The gameplay footage shown looked more like a fence smashing simulator, but damn if it isn’t a fine looking fence smasher! I adored Drake’s adventures on the PS3 and Vita, so this one is an absolute no-brainer for me. It looks ridiculously beautiful and, most importantly for me, shows that they’ve maintained the interaction between the franchise’s fun cast of characters. It’s the little things that always set Uncharted apart and 4 looks to have it all in spades. If they can maintain most of the magic of the 2nd and 3rd games, we could be looking at PS4’s biggest first party hit, something the console has been sorely lacking, when this game hits.
Holy SHIT this looks fun! They’ve really nailed that feeling of old school game design with modern technology, and it shows in the reaction and appreciation for this game. I personally can’t wait to wield those ridiculously huge weapons and cut through the swath’s of the game’s demons. My sole concern lies in the brutal kill mechanic shown in the trailer, where you approach a weakened enemy and dispose of them theatrically. It looks like something that could quickly move into QTE territory or get very repetitive but, nonetheless, I can’t wait to see more of Doom leading up to its inevitably successful launch.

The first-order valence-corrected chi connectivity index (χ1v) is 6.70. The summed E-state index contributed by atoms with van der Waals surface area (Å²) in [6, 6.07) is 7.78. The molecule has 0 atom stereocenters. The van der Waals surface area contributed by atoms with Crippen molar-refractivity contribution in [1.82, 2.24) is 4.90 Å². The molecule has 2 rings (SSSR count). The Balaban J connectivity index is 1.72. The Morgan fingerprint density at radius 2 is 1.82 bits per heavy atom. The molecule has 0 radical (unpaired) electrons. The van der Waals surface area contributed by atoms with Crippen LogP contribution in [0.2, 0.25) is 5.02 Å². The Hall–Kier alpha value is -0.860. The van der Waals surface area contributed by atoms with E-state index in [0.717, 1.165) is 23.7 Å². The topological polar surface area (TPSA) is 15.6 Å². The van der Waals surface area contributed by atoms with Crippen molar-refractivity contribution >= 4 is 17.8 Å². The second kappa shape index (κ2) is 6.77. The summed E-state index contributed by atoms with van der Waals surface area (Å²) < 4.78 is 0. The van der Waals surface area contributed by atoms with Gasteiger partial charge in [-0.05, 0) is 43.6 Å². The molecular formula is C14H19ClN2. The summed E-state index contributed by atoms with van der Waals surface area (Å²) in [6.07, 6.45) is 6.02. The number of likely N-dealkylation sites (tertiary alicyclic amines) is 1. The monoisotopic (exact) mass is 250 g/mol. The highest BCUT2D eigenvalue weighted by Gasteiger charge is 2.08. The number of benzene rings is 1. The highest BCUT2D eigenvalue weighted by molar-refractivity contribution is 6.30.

I understand that this game has been around for a while now, but I couldn’t help but be blown the hell away with its trailer. I LOVED the Disney on acid art style, and the type of game it seems to be is right in my wheel house. Twitch-reflex, bullet hell, challenging side scrollers are the kinds of games I grew up loving, so Cuphead will no doubt be my obsession for as long as it takes to play it to mastery. Seriously though… Just LOOK at this thing and tell me that you’re not at least mildly interested in sampling whatever the hell its creators are on.
Gears of War 4